Update on Jan. 6 at 4:40 p.m.
The Associated Press called that Democratic challenger Jon Ossoff won his Senate runoff against Sen. David Perdue (R-Ga.) on Wednesday afternoon. This win secured a Senate majority for the Democrats, who have not held a majority since 2014.
Ossoff declared victory in an Instagram video statement, in which he thanked his supporters and stated, “This campaign has been about health and jobs and justice for the people of the state … and they will be my guiding principles as I serve this state in the U.S. Senate.”
Updated on Jan. 6 at 2:47 a.m.
Democratic candidate Rev. Raphael Warnock won the Senate runoff election against appointed Sen. Kelly Loeffler (R-Ga.), becoming the first Black Senator in the state’s history, according to a Wednesday morning projection by the Associated Press. Democratic candidate Jon Ossoff gained a lead over Sen. David Perdue (R-Ga.), but the race has not been officially called.
The final count will extend into Wednesday as mail-in ballots from DeKalb and Cobb Counties, two Democratic strongholds, are counted.
Warnock was up 2 percentage points against Loeffler and Ossoff was up 0.38 percentage points against Perdue, with 98% of the vote reported as of 9:50 a.m. Under Georgia law, if the margin separating two candidates is within half a percentage point, the losing candidate can solicit a recount.
The outcome of these runoffs will determine which party controls the Senate that is currently split 50-48, with Republicans holding the majority. If Ossoff and Warnock win, Democrats will reclaim a narrow Senate majority with Vice President-elect Kamala Harris casting the tie-breaking vote — an outcome necessary for President-elect Joe Biden to push his legislative agenda forward.
If Democrats gain control of the Senate, it will be the first time in 10 years that the party controls both the White House and both houses of Congress.
With nearly 4.3 million ballots cast, the runoff vote counts exceeded prior Georgia runoffs by about one million. Nearly three million votes were cast early, with about one million votes cast via absentee, slightly down from the nearly 3.9 million people who voted early ahead of the presidential election. While primarily Democratic counties experienced high early turnout, Republican-controlled counties lagged behind significantly.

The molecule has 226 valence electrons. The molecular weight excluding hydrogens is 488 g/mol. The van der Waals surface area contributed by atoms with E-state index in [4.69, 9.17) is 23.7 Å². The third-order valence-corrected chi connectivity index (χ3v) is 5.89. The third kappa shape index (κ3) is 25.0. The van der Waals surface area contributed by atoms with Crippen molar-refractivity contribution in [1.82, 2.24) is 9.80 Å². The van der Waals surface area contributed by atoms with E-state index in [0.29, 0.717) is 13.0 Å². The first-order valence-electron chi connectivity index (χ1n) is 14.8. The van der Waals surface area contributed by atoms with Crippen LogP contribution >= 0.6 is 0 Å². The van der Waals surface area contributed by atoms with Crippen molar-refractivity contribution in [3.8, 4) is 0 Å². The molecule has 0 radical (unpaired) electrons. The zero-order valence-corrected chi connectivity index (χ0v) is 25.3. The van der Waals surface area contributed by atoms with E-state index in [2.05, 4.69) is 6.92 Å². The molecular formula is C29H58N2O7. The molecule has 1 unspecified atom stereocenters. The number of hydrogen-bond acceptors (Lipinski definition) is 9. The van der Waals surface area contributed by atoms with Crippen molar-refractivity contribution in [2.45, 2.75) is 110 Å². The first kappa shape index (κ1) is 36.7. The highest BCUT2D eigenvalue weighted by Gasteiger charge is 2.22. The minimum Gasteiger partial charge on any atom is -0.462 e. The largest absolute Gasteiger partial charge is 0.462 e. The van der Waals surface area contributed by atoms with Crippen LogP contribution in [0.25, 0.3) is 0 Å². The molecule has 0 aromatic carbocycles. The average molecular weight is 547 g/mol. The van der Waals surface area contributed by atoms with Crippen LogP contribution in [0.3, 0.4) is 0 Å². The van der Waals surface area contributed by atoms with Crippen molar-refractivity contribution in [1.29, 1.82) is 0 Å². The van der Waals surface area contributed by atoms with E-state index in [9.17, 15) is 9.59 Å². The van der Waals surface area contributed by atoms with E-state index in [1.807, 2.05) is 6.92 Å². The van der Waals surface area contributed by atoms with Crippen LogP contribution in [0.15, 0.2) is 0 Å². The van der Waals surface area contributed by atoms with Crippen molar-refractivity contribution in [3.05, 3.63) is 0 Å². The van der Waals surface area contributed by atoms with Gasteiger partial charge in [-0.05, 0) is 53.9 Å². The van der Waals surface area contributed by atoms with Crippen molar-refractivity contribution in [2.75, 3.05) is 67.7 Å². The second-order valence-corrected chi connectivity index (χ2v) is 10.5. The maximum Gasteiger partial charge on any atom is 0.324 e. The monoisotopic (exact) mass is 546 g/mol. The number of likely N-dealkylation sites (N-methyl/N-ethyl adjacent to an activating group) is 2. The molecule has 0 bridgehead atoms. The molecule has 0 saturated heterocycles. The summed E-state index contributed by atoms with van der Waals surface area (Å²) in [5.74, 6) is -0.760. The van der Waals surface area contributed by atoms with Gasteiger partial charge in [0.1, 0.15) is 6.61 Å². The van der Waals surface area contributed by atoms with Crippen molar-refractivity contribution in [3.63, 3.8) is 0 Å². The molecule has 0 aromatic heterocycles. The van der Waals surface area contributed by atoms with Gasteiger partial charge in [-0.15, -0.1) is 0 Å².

A record one million Black voters cast their ballots early, according to analysis by Associate Professor of Political Science Bernard Fraga.
A #GARunoff record 1 million Black voters cast ballots early, compared to 1.2 million in the general. However, a drop-off of only 15% is better than the 25% drop-off in early voting for whites. Over 80k and 94k Latinxs and Asian Americans have voted, already records for a runoff. pic.twitter.com/yScawX0XG4
— Bernard L. Fraga (@blfraga) January 5, 2021
Democratic candidates typically don’t fare well in Georgia runoffs. A Democratic candidate only won one of eight statewide runoff elections in Georgia since the 1990s.
No Democrat has won a Georgia Senate seat since 2000. If Warnock wins his race, he will become Georgia’s first Black senator.
In a Wednesday morning speech all but declaring victory, Warnock proclaimed, “we were told that we couldn’t win this election, but tonight we were … told that anything is possible.” A statement from Ossoff’s campaign manager Ellen Foster tweeted at 1:25 a.m. read: “When all the votes are counted we fully expect that Jon Ossoff will have won this election.”